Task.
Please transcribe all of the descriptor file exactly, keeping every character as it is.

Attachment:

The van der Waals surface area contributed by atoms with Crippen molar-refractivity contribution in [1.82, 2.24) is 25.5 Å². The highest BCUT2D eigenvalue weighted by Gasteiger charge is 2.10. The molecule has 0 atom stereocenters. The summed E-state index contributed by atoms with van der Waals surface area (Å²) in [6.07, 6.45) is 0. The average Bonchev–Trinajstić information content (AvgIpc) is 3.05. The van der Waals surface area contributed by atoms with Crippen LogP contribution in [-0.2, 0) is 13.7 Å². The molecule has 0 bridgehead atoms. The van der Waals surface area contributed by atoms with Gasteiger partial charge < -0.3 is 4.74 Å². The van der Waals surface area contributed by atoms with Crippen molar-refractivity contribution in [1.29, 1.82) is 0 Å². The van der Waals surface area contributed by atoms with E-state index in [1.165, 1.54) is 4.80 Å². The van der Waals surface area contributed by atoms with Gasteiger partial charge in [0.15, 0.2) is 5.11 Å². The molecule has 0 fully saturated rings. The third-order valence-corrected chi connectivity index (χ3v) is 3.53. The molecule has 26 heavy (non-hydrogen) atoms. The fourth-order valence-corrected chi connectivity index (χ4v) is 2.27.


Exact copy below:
The van der Waals surface area contributed by atoms with Crippen molar-refractivity contribution in [1.82, 2.24) is 25.5 Å². The highest BCUT2D eigenvalue weighted by Gasteiger charge is 2.10. The molecule has 0 atom stereocenters. The summed E-state index contributed by atoms with van der Waals surface area (Å²) in [6.07, 6.45) is 0. The average Bonchev–Trinajstić information content (AvgIpc) is 3.05. The van der Waals surface area contributed by atoms with Crippen LogP contribution in [-0.2, 0) is 13.7 Å². The molecule has 0 bridgehead atoms. The van der Waals surface area contributed by atoms with Gasteiger partial charge < -0.3 is 4.74 Å². The van der Waals surface area contributed by atoms with Crippen molar-refractivity contribution in [1.29, 1.82) is 0 Å². The van der Waals surface area contributed by atoms with E-state index in [1.165, 1.54) is 4.80 Å². The van der Waals surface area contributed by atoms with Gasteiger partial charge in [0.15, 0.2) is 5.11 Å². The molecule has 0 fully saturated rings. The third-order valence-corrected chi connectivity index (χ3v) is 3.53. The molecule has 26 heavy (non-hydrogen) atoms. The fourth-order valence-corrected chi connectivity index (χ4v) is 2.27.